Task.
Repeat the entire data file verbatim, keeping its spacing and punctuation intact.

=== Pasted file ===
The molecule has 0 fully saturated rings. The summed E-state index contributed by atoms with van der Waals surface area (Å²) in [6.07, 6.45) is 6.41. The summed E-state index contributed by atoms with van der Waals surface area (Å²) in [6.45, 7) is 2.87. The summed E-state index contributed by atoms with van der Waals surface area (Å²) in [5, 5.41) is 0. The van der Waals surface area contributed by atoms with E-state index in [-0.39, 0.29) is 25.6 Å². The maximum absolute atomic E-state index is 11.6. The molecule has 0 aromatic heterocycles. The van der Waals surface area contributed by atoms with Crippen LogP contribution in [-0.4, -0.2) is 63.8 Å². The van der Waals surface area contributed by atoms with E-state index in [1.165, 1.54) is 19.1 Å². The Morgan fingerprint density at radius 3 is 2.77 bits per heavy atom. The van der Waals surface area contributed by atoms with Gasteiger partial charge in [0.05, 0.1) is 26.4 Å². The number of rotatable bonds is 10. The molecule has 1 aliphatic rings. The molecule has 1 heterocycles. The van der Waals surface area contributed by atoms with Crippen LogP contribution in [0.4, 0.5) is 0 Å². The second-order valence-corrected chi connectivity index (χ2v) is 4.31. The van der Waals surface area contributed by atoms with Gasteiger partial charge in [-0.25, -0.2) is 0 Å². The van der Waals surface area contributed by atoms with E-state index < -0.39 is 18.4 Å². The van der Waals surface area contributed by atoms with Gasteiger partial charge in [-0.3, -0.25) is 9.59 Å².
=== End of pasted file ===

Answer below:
The molecule has 0 fully saturated rings. The summed E-state index contributed by atoms with van der Waals surface area (Å²) in [6.07, 6.45) is 6.41. The summed E-state index contributed by atoms with van der Waals surface area (Å²) in [6.45, 7) is 2.87. The summed E-state index contributed by atoms with van der Waals surface area (Å²) in [5, 5.41) is 0. The van der Waals surface area contributed by atoms with E-state index in [-0.39, 0.29) is 25.6 Å². The maximum absolute atomic E-state index is 11.6. The molecule has 0 aromatic heterocycles. The van der Waals surface area contributed by atoms with Crippen LogP contribution in [-0.4, -0.2) is 63.8 Å². The van der Waals surface area contributed by atoms with E-state index in [1.165, 1.54) is 19.1 Å². The Morgan fingerprint density at radius 3 is 2.77 bits per heavy atom. The van der Waals surface area contributed by atoms with Gasteiger partial charge in [0.05, 0.1) is 26.4 Å². The number of rotatable bonds is 10. The molecule has 1 aliphatic rings. The molecule has 1 heterocycles. The van der Waals surface area contributed by atoms with Crippen LogP contribution in [0.4, 0.5) is 0 Å². The second-order valence-corrected chi connectivity index (χ2v) is 4.31. The van der Waals surface area contributed by atoms with Gasteiger partial charge in [-0.25, -0.2) is 0 Å². The van der Waals surface area contributed by atoms with E-state index < -0.39 is 18.4 Å². The van der Waals surface area contributed by atoms with Gasteiger partial charge in [-0.3, -0.25) is 9.59 Å².